“This is an issue of fairness and level playing fields,” said Greg Scott, a government relations representative for the American Car Rental Association. “I kid you not. Their whole thing is: ‘We’re new and inventive and the future, and you should treat us differently.’ OK, why? Do we want the public to rent less-safe vehicles or to use public facilities like airports without supporting them? That’s what they say in Silicon Valley, but it doesn’t play well in the rest of America.”

Turo requires car owners on its platform to comply with all safety recalls — a mandate the rental car industry fought when Congress considered, and ultimately enacted in 2015, legislation that compelled the industry to fix recalled vehicles before they are rented.

And both Turo, which counts Daimler as a major investor, and rival peer-to-peer car-sharing service Getaround offer insurance as part of their standard pricing, pointing out that rental car companies mostly sell it as an add-on.

Turo disputes the charge of an uneven playing field. If anything, it says, it’s tilted toward car rental companies.

Turo says car rental companies pay no sales tax when they purchase their vehicles, which adds up to a tax break worth an estimated $3 billion annually in the U.S.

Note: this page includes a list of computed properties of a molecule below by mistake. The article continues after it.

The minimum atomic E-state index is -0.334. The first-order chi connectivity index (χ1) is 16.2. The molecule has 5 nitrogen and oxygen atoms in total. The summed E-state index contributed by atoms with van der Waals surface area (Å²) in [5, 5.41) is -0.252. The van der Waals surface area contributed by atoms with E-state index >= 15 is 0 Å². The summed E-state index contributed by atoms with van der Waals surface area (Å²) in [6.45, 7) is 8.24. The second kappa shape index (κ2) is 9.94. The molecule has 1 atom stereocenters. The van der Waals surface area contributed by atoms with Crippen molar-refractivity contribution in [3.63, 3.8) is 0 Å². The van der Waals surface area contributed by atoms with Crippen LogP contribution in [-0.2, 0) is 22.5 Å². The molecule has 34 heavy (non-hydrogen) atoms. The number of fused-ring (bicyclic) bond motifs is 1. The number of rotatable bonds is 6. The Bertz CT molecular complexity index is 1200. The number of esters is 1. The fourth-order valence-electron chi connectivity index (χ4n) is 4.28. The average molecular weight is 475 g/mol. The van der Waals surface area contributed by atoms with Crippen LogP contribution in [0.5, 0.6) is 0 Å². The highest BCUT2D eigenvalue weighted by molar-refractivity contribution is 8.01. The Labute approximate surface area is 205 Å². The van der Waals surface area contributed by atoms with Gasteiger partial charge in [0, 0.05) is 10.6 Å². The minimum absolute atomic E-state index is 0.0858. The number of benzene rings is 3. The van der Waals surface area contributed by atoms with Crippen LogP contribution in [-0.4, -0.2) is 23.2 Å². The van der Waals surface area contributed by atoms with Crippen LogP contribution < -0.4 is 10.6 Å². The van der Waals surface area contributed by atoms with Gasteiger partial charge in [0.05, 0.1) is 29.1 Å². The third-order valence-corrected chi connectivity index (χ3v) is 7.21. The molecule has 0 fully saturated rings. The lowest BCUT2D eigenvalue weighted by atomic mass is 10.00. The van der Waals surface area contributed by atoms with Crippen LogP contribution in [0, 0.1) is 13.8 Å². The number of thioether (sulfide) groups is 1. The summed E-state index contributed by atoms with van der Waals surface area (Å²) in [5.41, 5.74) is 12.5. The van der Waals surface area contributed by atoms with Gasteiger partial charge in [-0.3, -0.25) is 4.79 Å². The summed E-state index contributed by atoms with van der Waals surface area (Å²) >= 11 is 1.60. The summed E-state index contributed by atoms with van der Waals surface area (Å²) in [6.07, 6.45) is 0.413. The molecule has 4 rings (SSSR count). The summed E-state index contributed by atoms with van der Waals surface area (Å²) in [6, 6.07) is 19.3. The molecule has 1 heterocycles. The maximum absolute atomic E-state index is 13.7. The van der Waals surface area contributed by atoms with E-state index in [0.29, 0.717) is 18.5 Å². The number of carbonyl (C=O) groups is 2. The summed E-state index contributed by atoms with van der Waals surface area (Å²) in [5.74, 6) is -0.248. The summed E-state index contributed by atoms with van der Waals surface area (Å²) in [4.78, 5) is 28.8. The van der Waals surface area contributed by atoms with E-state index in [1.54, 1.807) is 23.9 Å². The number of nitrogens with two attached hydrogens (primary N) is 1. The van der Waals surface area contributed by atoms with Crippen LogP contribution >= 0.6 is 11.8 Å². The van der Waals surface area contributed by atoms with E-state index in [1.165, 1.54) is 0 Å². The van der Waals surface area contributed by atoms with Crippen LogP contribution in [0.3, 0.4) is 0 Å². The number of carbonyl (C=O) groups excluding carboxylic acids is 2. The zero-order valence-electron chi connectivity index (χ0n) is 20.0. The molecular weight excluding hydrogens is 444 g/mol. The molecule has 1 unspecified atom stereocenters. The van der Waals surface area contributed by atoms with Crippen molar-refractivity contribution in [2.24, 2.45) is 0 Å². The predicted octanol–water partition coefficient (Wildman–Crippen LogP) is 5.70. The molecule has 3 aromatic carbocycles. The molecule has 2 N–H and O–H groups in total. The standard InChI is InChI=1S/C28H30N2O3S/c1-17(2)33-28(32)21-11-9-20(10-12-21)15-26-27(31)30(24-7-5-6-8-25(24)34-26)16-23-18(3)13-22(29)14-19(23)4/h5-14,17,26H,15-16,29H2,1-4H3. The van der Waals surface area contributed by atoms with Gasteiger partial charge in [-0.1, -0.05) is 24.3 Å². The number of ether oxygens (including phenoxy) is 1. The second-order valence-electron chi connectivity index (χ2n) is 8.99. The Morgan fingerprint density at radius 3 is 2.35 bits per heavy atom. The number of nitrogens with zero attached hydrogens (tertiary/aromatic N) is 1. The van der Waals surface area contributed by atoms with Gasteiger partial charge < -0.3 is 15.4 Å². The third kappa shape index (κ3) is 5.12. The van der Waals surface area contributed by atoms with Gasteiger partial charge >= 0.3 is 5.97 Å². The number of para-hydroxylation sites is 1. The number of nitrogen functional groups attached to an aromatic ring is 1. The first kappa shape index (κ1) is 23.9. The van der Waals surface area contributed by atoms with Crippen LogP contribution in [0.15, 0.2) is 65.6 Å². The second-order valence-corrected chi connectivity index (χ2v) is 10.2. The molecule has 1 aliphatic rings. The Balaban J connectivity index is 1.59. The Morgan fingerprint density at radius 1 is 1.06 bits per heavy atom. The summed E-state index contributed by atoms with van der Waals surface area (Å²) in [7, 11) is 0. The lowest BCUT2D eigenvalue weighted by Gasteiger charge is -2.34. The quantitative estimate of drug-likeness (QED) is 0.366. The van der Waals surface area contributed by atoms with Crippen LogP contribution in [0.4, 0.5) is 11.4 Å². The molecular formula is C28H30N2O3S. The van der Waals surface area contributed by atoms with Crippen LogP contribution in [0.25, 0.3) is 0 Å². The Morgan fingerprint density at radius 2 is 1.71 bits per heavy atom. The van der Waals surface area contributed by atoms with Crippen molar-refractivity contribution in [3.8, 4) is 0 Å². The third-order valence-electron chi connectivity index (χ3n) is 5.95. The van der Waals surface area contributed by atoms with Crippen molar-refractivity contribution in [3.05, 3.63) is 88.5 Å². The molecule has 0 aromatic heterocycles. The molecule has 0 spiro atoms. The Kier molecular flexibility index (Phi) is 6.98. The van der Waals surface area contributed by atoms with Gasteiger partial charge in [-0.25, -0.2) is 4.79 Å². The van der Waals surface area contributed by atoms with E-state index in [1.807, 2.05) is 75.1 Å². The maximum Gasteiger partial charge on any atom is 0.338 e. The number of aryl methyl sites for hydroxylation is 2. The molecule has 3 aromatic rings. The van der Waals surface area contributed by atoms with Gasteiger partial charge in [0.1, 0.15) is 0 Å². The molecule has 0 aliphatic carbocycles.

“I like to say that states have already decided that peer-to-peer isn’t the same as rental car because they’re not extending this tax break to Turo car owners,” Peacock said. “That’s one of the things where their argument of fairness and level playing fields is laughable.”

Turo, founded in 2009, has 10 million members and 400,000 cars listed on its platform. It operates in the United States, Germany and the United Kingdom.

Car owners pay regular sales tax when purchasing their vehicles. Most, Peacock says, view putting their cars on the Turo platform as a means to make a few extra dollars from an asset that sits idle, many studies find, as much as 95 percent of the time. It’s a way for families to add a few extra dollars to their monthly budgets or for car enthusiasts to afford a dream car.

But Scott says Turo is a means for some owners to essentially deploy fleets of rental cars that undercut the traditional industry.

“The idea that this is a grandmother in tennis shoes not using her Cadillac except to go to church on Sunday is a fallacy, and it doesn’t stand up to scrutiny,” he said. “We have people who are running businesses, but they’re not calling it a car rental company. Because if they do, they have to be regulated as one.”